Learning disability charity Mencap has announced 18 Myth Busters: a group of people who are living life with a learning disability, challenging misconceptions and providing greater representation for the 1.5 million people with a learning disability in the UK.
Mencap, the learning disability charity, has announced 18 new ambassadors from the learning disability community. This group, called The Myth Busters, will work to challenge stigmas and societal misconceptions about what living life with a learning disability looks like.
The announcement comes after last year Mencap released statistics which revealed that two thirds of people int he UK cannot correctly identify a learning disability as a reduced intellectual ability. The finings shows that 40 per cent of people think it’s dyslexia and 28 per cent believed it related to a mental health issue. The survey also revealed that two in five people had not seen someone with a learning disability in the media in the last year.
It is hoped that this new group of ambassadors will change these perceptions in the media and in wider society.
The Myth Busters, who are all living with a learning disability, demonstrate how unique learning disability is and that everyone in this community deserves to be heard and seen. The newly announced team includes Michael Beynon – the first man in Wales with Down’s syndrome to run a marathon, who also set-up his own successful business producing the best Welsh cakes in the country; Sophie Potter – a self-identified party girl who loves Sex and the City and going dancing on nights out with her sister; and Ellie Goldstein – face of Gucci and Glamour Magazine’s Gamechanging Model of the Year.
Alongside them are celebrities like George Webster who recently became CBeebies first children’s TV presenter with Down’s syndrome, BAFTA award-winning actor Tommy Jessop and actor Sarah Gordy OBE.
The group are now sharing their messages on why they feel passionate about being a Myth Buster:
Freddie Latham, runner: “I think people with a learning disability can teach the world about living life to the fullest.”
Brendan Chivasa, activist: “I want people to know I’m always happy. I never give up at all. I always try my best to do what I need to do.”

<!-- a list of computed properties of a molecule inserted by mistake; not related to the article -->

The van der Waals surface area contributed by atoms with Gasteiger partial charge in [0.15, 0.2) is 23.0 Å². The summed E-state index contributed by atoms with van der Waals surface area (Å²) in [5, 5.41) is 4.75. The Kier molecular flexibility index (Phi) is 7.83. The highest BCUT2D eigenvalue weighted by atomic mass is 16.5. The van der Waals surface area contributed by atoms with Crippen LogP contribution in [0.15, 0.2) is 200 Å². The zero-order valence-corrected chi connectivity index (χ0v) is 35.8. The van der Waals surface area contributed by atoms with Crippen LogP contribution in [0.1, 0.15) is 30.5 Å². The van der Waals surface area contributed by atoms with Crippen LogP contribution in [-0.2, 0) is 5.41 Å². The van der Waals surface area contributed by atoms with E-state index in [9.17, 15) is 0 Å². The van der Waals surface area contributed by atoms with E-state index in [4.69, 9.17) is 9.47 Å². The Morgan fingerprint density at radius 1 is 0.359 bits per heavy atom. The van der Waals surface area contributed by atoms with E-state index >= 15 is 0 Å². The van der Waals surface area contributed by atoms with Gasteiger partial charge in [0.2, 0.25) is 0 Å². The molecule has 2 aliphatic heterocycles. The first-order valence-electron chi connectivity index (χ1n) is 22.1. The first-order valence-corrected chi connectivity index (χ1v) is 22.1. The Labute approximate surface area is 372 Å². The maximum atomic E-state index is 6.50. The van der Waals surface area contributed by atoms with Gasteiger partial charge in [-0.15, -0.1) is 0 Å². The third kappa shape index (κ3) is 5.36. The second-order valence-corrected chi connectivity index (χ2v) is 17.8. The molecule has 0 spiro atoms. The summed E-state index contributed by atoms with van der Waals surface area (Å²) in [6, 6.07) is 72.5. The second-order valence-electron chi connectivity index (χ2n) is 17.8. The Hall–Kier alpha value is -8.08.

Heidi Carter, activist: “I love being a voice for those who can’t speak, or those who may find it difficult to speak.”
Harvey Price, student: “Harvey can do lots of things!”
Sophie Potter: “I hate being called cute [because I have Down’s Syndrome]. I am gorgeous and sexy and fun. Not cute.”
George Webster: “It’s a myth that people with Down’s Syndrome are always happy. I want to show that we are just people; we feel the full spectrum of emotions just like everyone else.”
Sas Graville, football coach and Mencap volunteer: “The thing I’m most proud of in my life is being a Myth Buster and being in Cosmo magazine recently talking about my life and dating [with a learning disability]. I even had stars shaved into my hair especially before the Myth Busters photo shoot because I want to show everyone that people with a learning disability are all stars.”
Jenn, mum to Alastair Smith a skater who runs a creative print-making and t-shirt printing shop: “Not everyone realises that [being] non-verbal does not necessarily mean being non-understanding. Alastair is a typical eighteen-year-old. He likes to be spoken to in an age-appropriate way, though sometimes he gets spoken to as if he’s in pre-school. He likes going to gigs and festivals with his mates and dancing around. He likes triking and surfing and skating and people-watching. People are often surprised at what he gets up to and how much he gets up to, but our response to that is that we figure all eighteen year olds are rather busy.”
Nigel Smith, hockey player: “I want people to understand the difference between care and support [for people with a learning disability]. I love being independent. Supporting me means teaching me to do things myself, not just doing them for me. It helps me live my life. I also want to see more people like me on TV; that would be brilliant.”
To announce the group, photographer India Whiley-Morton, who’s aunt lives with a learning disability, has released unique portraits of each Myth Buster. India is the daughter of Radio DJ and Mencap ambassador Jo Whiley, who campaigned in spring 2021 to get people with a learning disability prioritised for the Covid-19 vaccine after she was offered the vaccine before her sister Frances who has a learning disability and diabetes.
The images India has taken of The Myth Busters showcase them living happy lives and busting myths at the same time, demonstrating the diverse range of ages, ethnicities, different types of learning disability and personality each member of the group uniquely brings to the charity.
For more information on the launch of The Myth Busters, including a chance to see the portraits by India Wiley-Morton and behind-the-scenes footage from the shoot, visit: mencap.org.uk/mythbusters